If you calculate the comoving radius of the observable universe back to the end of inflation in ΛCDM cosmology (or back to the non-inflationary big bang—the difference is negligible), then you get a value only slightly larger than the CMBR radius (less than a billion light years more). That's actually a problem, known as the horizon problem.

As shown in this picture from the Wikipedia article, if the maximum distance that light (or anything else) can have traveled between the big bang and CMBR emission is small, then the causal pasts of distant points in the CMBR sphere have nothing in common, so there's no reason why the CMBR should be as uniform as it's observed to be.

To solve this problem, you need the past light cones of the distant points to overlap substantially. If you imagine that antipodal points should have 99% overlap of their pasts to explain the homogeneity of the CMBR (I don't know whether that's at all reasonable!), then the comoving radius of their causal pasts needs to be around $$\sqrt{100/2}$$ times the radius of the CMBR sphere, i.e., ~300 billion light years in present-day comoving distance.

You may have noticed an error here: the causal pasts are only nice circles/spheres if the universe is homogeneous and isotropic, but if it is, then there's nothing to explain. This also affects diagrams like the one in the Wikipedia article: the small circles shouldn't be circular. But the argument is essentially unchanged, just fuzzier. The main takeaway is that the total region encompassed by our past light cone must be a lot larger than the CMBR sphere, not just slightly larger.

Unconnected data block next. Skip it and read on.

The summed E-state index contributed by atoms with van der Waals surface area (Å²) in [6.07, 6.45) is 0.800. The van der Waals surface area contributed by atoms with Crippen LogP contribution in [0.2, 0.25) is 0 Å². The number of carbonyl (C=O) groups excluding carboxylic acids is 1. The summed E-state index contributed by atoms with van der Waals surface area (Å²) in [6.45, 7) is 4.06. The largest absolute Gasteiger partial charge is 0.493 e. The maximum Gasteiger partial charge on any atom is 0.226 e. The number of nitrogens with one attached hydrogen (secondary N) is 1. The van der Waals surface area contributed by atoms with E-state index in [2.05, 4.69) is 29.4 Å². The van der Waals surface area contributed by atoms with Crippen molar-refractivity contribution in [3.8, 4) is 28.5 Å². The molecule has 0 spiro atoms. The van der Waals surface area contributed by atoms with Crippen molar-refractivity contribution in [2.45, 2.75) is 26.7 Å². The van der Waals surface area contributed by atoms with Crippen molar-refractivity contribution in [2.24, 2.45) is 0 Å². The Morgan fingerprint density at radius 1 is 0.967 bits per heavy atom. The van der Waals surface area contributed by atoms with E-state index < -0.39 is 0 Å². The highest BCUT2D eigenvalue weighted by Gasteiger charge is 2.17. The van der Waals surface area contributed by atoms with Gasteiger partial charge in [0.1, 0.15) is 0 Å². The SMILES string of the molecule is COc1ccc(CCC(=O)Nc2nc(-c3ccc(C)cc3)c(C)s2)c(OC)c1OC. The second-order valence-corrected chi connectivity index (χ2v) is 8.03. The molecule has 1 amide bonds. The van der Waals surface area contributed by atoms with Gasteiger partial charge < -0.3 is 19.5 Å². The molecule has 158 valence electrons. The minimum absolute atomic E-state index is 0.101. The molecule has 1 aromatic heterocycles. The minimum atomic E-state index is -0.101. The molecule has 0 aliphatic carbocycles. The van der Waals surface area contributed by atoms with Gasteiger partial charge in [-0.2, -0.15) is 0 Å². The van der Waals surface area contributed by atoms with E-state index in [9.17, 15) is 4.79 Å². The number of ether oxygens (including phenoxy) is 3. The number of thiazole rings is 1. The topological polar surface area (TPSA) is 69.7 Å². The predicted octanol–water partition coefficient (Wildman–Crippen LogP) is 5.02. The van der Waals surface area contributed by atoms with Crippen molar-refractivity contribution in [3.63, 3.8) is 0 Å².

Inflation solves this problem by having very large past light cones. If it lasts for 60 e-folds, which is commonly quoted as the minimum possible to explain the observed homogeneity, then the comoving light travel distance during inflation is around $$e^{60}\approx 10^{26}$$ times larger than in the radiation-dominated big bang model. This huge blowup applies only to a tiny fraction of a second of expansion in the radiation-dominated model, not 380,000 years worth, but it is still enough to greatly increase the total area covered by the past light cone. This is only a lower bound on the number of e-folds; inflation can easily generate enormously larger homogeneous regions. So the size of our past light cone really is unknown.